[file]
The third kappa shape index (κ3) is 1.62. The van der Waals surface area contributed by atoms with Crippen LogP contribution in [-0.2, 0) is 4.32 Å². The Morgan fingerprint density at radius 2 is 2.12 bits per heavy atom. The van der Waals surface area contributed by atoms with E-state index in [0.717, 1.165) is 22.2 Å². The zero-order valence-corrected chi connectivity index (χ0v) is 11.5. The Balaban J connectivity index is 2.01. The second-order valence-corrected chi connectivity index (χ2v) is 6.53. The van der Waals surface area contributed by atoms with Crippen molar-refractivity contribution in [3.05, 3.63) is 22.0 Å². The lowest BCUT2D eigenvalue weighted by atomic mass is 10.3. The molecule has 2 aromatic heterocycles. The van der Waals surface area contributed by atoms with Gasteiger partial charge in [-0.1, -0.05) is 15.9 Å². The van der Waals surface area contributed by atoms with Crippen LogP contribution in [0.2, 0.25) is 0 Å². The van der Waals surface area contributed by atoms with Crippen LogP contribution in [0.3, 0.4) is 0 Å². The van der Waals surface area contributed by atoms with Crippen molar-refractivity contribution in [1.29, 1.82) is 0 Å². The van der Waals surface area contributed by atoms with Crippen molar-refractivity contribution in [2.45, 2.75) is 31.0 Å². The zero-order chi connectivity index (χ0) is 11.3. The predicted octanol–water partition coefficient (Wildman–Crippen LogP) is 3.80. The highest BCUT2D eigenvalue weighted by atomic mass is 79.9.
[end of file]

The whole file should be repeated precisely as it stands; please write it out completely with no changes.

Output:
The third kappa shape index (κ3) is 1.62. The van der Waals surface area contributed by atoms with Crippen LogP contribution in [-0.2, 0) is 4.32 Å². The Morgan fingerprint density at radius 2 is 2.12 bits per heavy atom. The van der Waals surface area contributed by atoms with E-state index in [0.717, 1.165) is 22.2 Å². The zero-order valence-corrected chi connectivity index (χ0v) is 11.5. The Balaban J connectivity index is 2.01. The second-order valence-corrected chi connectivity index (χ2v) is 6.53. The van der Waals surface area contributed by atoms with Crippen molar-refractivity contribution in [3.05, 3.63) is 22.0 Å². The lowest BCUT2D eigenvalue weighted by atomic mass is 10.3. The molecule has 2 aromatic heterocycles. The van der Waals surface area contributed by atoms with Gasteiger partial charge in [-0.1, -0.05) is 15.9 Å². The van der Waals surface area contributed by atoms with Crippen LogP contribution in [0.2, 0.25) is 0 Å². The van der Waals surface area contributed by atoms with Crippen LogP contribution in [0.3, 0.4) is 0 Å². The van der Waals surface area contributed by atoms with Crippen molar-refractivity contribution in [1.29, 1.82) is 0 Å². The van der Waals surface area contributed by atoms with Crippen molar-refractivity contribution in [2.45, 2.75) is 31.0 Å². The zero-order chi connectivity index (χ0) is 11.3. The predicted octanol–water partition coefficient (Wildman–Crippen LogP) is 3.80. The highest BCUT2D eigenvalue weighted by atomic mass is 79.9.